Wet cement is highly alkaline. A serious burn or ulcer can rapidly develop if it is trapped against the skin. In extreme cases, these burns may need a skin graft or cause a limb to be amputated.

Even if you don't get a burn or an ulcer from contact, damage to your skin can still occur.

You might not notice the damage on the first contact. But regular contact with concrete and cement dust can lead to irritant contact dermatitis. This is a painful skin condition where the skin becomes:

Over time, allergic contact dermatitis can develop. This is a more serious condition, which can prevent you from working with cement or concrete because any contact at all cannot be tolerated by your skin.

bricklayer wearing gloves

Find out more about avoiding dermatitis from cement contact.

The good news is that manufacturers add an ingredient to reduce the risk of allergic contact dermatitis. But this only lasts for a limited time. So make sure that you use cement bags by the expiry date marked on them.

cement expiry date

Wash cement off your skin if contact occurs. Change out of contaminated gloves and clothing regularly to reduce the duration of contact.

Cement Dust In Eyes

So you don't want cement dust in your lungs, or on your skin - you also don't want it in your eyes!

When cement and concrete dust enters your eyes, it can react with the natural moisture present. This can lead to redness, burns, or in more serious cases, blindness.

Chemical eye burns, such as the types caused by cement and concrete dust can just be a minor irritation, but they can also be extremely painful and life-altering.

eye wash and sign

If you get cement dust in your eye, wash with cool clean water for at least 15 minutes. Eye wash stations should be available on-site if you are working with cement. Seek medical advice if irritation persists.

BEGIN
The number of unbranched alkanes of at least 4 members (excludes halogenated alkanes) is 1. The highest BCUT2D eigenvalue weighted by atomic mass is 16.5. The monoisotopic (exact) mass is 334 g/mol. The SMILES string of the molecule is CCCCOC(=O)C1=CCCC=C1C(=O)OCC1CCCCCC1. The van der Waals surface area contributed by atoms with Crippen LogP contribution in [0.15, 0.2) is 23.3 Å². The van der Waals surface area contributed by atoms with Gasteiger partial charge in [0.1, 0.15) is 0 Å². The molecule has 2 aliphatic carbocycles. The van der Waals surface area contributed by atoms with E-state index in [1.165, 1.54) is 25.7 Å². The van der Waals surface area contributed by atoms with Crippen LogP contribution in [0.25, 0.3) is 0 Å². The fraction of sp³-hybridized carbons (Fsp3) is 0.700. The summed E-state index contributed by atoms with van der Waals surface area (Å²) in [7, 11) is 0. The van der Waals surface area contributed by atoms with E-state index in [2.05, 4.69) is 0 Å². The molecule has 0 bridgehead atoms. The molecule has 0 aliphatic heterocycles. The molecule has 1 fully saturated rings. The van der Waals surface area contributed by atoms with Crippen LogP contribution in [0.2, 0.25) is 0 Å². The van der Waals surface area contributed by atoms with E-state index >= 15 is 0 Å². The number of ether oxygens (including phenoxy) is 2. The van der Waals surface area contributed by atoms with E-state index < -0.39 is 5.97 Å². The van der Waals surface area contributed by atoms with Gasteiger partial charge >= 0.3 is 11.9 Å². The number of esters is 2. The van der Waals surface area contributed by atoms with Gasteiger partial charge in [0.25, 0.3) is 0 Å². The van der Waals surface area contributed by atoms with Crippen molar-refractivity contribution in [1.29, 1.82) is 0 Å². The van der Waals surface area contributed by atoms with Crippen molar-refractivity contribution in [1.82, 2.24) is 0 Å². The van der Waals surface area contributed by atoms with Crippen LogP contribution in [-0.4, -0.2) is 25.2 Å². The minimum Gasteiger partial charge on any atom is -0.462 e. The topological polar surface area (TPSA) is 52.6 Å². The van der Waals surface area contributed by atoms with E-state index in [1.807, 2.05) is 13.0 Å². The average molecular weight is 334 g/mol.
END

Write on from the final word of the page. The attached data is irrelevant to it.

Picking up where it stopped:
Cement Dust Controls

If you are working in construction, it's going to be near impossible to avoid cement entirely. It's such a popular building product!

Now we know what the risks are, you can be careful when using or producing cement and concrete dust. It is possible to use cement and concrete safety, by controlling the health hazards.

You can reduce the risk by avoiding, eliminating or reducing exposure as much as possible. Here's a summary of the types of controls you can consider.

Controlling cement dust exposure at the source

PPE (like dust masks) might be the first control you think of when it comes to dust exposure. But we are going to start with some more effective controls that prevent dust creation in the first place.

Unlike PPE, these collective protective methods will protect everyone, rather than personal protective measures that only protect an individual.


It's important to wear and use PPE in addition to controlling the dust at source, as an additional layer of protection and to get dust exposure as low as reasonably practical (ALARP).

worker with rpe gloves and overalls

The types of PPE you can consider when working with cement dust include:

When using or producing hazardous substances, you need a COSHH assessment. Create your cement COSHH assessment in minutes, with our ready-to-use COSHH templates.

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This article was written by Emma at HASpod. Emma has over 10 years experience in health and safety and BSc (Hons) Construction Management. She is NEBOSH qualified and Tech IOSH.